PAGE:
Luke-Jr: So you are saying that computers "are supposed" to be exposed to the internet with all these worms and such auto-infecting any computer it stumbles upon by attacking random IP adresses?
In the past, the security of NAT was really not necessary, but in the today era, NAT is a essential security that provides inbound protection. Without a NAT or some sort of firewall before a computer, the computer would pretty much get totally owned in about 15 minuters of connection of to the internet, even if you are not touching the computer.
Even router packaging advertises the natural NAT firewall function by a picture of a large padlock with the word "firewall" under it.
I think a UPnP function could be there, but make sure its OFF by default. Or even better, dont have any UPnP function at all, and the end user has simply to do port forwarding manually, its not rocket science to go to http://192.168
.0.1 (or whats applicable for their router) and do port forwarding of 8333 to their computer's IP adress. Then we keep code amount and possible exploit vectors at a minimum.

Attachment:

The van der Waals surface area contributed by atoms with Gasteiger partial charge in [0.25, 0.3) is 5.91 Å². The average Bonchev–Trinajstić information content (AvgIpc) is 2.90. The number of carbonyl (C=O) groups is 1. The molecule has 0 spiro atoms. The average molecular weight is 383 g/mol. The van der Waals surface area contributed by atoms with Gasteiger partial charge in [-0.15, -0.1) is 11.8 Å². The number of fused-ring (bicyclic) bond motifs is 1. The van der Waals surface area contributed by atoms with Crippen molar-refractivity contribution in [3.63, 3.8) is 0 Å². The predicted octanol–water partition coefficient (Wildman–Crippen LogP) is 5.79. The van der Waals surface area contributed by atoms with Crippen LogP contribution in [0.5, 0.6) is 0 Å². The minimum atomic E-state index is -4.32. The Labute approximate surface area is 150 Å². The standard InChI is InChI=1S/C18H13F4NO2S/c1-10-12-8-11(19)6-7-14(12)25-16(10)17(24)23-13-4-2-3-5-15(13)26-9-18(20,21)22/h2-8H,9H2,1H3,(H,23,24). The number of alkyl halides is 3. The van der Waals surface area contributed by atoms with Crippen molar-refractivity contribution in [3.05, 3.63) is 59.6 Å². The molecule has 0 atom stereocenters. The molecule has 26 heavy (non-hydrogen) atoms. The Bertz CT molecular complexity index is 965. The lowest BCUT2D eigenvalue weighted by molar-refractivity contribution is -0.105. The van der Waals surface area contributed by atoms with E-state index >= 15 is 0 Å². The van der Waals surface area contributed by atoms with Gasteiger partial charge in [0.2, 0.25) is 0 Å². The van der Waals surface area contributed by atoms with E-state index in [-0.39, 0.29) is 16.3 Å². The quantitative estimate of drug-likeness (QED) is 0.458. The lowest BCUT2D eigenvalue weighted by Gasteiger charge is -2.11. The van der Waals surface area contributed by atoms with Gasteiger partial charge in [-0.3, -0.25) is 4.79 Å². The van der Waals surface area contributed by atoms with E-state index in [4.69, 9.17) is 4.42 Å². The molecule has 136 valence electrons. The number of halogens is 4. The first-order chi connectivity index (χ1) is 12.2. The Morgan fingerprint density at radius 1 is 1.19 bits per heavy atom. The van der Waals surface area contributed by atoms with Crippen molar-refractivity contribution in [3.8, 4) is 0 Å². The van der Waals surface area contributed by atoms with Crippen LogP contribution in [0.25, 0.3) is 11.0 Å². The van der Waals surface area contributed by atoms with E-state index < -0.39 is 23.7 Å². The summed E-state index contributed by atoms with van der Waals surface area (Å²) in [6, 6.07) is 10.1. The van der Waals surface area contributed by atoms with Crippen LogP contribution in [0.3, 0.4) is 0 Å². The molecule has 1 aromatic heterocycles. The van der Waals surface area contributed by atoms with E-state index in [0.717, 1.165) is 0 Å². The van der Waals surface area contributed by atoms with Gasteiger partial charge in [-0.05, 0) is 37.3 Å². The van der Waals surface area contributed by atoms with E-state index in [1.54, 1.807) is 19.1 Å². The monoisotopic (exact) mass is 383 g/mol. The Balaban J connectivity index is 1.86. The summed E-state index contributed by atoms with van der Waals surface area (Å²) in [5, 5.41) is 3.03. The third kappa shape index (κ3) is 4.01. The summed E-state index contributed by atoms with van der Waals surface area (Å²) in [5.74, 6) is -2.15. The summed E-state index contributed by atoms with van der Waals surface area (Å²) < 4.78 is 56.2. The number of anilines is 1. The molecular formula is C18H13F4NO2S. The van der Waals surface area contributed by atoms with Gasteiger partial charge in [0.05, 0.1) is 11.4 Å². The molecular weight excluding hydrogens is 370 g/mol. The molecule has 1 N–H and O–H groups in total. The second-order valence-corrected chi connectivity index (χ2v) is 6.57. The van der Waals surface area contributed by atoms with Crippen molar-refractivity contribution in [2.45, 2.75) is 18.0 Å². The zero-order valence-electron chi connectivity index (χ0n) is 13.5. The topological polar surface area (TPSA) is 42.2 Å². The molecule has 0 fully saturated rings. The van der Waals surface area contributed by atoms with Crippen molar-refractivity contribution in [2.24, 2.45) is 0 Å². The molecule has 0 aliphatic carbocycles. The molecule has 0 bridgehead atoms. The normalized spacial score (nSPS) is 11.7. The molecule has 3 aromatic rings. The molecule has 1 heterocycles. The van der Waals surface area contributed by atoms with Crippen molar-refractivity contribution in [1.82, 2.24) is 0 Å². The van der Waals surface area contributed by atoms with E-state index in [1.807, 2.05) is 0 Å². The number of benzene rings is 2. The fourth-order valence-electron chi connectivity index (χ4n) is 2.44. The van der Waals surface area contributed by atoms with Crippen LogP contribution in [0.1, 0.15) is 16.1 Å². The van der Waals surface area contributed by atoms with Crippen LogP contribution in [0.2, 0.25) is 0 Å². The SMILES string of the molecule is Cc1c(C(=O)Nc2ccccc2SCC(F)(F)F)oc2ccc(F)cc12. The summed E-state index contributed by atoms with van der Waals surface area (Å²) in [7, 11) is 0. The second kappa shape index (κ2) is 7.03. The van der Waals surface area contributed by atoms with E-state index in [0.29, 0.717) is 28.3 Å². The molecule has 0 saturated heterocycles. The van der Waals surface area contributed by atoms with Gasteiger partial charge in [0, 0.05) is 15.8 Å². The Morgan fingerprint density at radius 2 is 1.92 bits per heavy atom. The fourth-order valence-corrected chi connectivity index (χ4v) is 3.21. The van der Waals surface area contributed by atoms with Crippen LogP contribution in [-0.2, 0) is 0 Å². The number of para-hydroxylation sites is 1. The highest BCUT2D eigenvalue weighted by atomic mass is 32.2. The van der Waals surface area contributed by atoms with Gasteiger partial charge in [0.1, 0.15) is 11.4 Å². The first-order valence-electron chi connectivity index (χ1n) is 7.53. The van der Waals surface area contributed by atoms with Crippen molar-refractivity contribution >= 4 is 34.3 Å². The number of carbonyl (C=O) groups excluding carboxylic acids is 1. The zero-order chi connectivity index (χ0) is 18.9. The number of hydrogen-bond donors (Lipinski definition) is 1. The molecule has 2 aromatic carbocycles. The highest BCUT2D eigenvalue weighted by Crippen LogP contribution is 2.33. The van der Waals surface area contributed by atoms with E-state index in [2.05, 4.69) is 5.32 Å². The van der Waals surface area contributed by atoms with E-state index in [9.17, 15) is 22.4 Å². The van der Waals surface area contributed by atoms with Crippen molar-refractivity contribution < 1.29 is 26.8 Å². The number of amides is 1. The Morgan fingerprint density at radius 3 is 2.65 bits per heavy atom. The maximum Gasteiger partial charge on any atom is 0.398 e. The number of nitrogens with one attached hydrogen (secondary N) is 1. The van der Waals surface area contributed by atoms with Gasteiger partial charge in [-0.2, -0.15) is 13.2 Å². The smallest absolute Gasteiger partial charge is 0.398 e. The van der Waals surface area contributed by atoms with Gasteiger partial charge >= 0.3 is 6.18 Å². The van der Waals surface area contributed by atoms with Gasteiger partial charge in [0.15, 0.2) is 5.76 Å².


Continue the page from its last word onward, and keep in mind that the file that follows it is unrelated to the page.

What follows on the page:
I wish that the stupid idea "UPnP" never got invented at all.
Yes! I know that NAT was not intended* to be a firewall from the beginning, its just a positive "bi effect" from NAT:ing multiple computers together since the NAT does not know where to send unsolicited traffic. Its not a "bug" that you call it in other threads. Call it a positive effect.
If you dont want that effect, you can always put a PC in the DMZ zone of the router. But then, if you do that, prepare for that PC to be owned by every active worm out there on the internet circulating. And then that worm will spread to all other PCs in your network since its only a switch on the LAN side of the NAT.
* At the time where NATs where invented, firewalls wasn't really necessary, the virus/worm population on the internet was relatively low. So thats why the NATs where not intended to act as firewalls. It just come as a useful feature later when virus/worm population on internet got a little too high.